This story originally appeared on Mashable and is republished here as part of livehealthy.ae’s participation in Covering Climate Now, a global journalistic collaboration to strengthen coverage of the climate story. It kicks off a week of coverage of the climate crisis.
After Earth experienced its second-hottest year in 140 years of record-keeping in 2019, the first few months of 2020 have either broken historic monthly records, or come close to doing so. January 2020 was the warmest January on record. February 2020 was the second hottest February on record. And on Monday, the European Union’s climate monitoring agency EU Copernicus reported that March 2020 was “on a par” with the second and third warmest Marches ever recorded.
Earth’s warming atmosphere is reacting to a rise of the potent greenhouse gas carbon dioxide, which is now at its highest levels in at least 800,000 years, but more likely millions of years. The same gas (though much more of it) is responsible for the blistering temperatures on Venus.
“The continued onslaught of record and near-record global temperatures is a reminder that, while we’re understandably preoccupied with another crisis (the coronavirus pandemic), a more formidable one in the grand scheme of things looms in the background,” said climate scientist Michael Mann, director of the Earth System Science Center at Penn State University.
The consequences of a warmer atmosphere are too many to count. Most glaciers on Earth are fast receding. Wildfires are overpowering us. Meanwhile, the oceans absorb over 90 percent of the heat generated by human activity. These boosted, above-average water temperatures amplify the marine heat waves that cause the bleaching and widespread deaths of coral.
“As I write this sentence, the Great Barrier Reef is suffering its third major bleaching event in the space of five years, an unprecedented and foreboding development,” said Mann. “The ever-worsening nature of the climate crisis and the need to address it must guide any policy actions that are taken to address the Coronavirus crisis.”
For example, as the US federal government spends more than US$2 trillion to cushion the inevitable health, economic and environmental blows inflicted by the pandemic, the House Select Committee on the Climate Crisis recommends investing in public transit and electric vehicle manufacturing to “create new jobs and reduce carbon pollution from the transportation sector.” Perhaps this spending will be emphasized in the next major stimulus package.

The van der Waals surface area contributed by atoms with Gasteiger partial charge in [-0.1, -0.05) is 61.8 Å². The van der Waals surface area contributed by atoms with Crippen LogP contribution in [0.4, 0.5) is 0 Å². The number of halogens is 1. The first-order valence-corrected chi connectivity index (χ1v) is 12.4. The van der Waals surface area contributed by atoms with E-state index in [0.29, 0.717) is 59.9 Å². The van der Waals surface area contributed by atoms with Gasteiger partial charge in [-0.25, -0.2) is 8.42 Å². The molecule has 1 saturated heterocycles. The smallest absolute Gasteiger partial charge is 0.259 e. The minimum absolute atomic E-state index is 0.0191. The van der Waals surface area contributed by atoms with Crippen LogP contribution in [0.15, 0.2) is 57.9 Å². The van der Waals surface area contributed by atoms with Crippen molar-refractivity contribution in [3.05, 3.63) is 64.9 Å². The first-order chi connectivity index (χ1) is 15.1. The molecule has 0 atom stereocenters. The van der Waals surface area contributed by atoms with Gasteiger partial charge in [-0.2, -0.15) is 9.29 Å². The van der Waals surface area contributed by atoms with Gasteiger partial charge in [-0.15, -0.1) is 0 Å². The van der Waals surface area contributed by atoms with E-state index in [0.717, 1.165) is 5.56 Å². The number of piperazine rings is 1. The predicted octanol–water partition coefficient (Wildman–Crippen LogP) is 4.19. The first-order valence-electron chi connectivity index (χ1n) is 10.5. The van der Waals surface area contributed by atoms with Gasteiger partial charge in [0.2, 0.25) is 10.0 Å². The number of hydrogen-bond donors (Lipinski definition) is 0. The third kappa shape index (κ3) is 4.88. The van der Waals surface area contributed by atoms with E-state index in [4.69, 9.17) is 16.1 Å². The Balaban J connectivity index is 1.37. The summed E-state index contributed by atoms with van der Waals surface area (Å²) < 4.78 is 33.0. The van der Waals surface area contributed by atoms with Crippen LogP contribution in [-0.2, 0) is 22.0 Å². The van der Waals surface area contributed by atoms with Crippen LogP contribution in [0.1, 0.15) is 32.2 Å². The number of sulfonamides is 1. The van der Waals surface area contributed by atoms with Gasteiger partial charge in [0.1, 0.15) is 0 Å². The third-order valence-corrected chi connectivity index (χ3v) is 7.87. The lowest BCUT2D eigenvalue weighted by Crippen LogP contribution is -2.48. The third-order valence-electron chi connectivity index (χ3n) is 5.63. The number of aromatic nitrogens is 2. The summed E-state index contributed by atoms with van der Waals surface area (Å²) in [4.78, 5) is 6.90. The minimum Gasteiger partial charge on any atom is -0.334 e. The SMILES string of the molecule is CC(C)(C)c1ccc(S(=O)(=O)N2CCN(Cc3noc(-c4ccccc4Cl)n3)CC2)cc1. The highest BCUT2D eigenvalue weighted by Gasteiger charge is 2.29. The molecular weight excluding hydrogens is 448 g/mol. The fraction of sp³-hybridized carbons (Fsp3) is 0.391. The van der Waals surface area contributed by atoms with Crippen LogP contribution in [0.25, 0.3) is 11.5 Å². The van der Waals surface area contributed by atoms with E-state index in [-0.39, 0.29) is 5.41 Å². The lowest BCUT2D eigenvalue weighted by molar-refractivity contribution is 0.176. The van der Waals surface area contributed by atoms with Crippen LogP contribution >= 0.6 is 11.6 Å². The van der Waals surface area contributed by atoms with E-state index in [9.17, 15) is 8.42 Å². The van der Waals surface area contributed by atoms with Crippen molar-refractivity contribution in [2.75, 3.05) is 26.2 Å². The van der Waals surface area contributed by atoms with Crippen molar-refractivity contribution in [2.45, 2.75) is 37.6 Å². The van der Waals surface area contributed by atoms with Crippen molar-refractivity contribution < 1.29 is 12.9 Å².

It’s already likely that 2020 will end up as one of the warmest years on record. After an exceptionally warm January, the National Oceanic and Atmospheric Association (NOAA) says there’s a 98 percent chance of 2020 becoming one of the top five warmest years ever recorded. What’s more, there’s not even expected to be an El Niño event this year, which is a large-scale warming of the equatorial Pacific Ocean, which adds warmth to the atmosphere.
“Even as the pandemic grips the globe, the climate crisis remains unrelenting, with recent record or near-record temperatures signaling the onset of what might turn out to be the warmest year ever without the extra warming boost of an El Niño,” said Jon Overpeck, a climate scientist at the University of Michigan.
The big picture, however, is already clear:
- The last time Earth had a month of normal temperatures – compared to the 20th century – was in February 1985, according to data collected from over 25,000 weather stations and scrutinized by the NOAA.
- Nineteen of the last 20 years are now the warmest on record.
- The ocean continues to accumulate heat and has got relentlessly warmer since around 1990.
Though the pandemic and the resulting shutdown of businesses amid critical social distancing measures is likely to affect global economies enough to slow the continued rise in atmospheric carbon dioxide levels, this slowdown certainly won’t reverse Earth’s warming trend. Over the last 150 years or so, humanity has loaded the atmosphere with an enormous “pile” of CO2. This pile won’t be diminished, even by a global recession. Previous crises and recessions failed to stop climate change, too.
“The pile is still there,” Ralph Keeling, the director of the Scripps CO2 Program at the Scripps Institution of Oceanography, told Mashable. “We’re not getting rid of the pile.”
Overall, according to EU Copernicus, the last 12 months saw “few places” that experienced below-average temperatures.
Climate change is indeed truly global. The last decade, before the coronavirus pandemic began, was the warmest decade ever recorded. And the trend is amplifying. The last five years were the warmest five years on record.
“Earth’s climate system and climate scientists are all warning of the worsening climate crisis to come,” said Overpeck.
• This post was written by Mashable’s Mark Kauffman.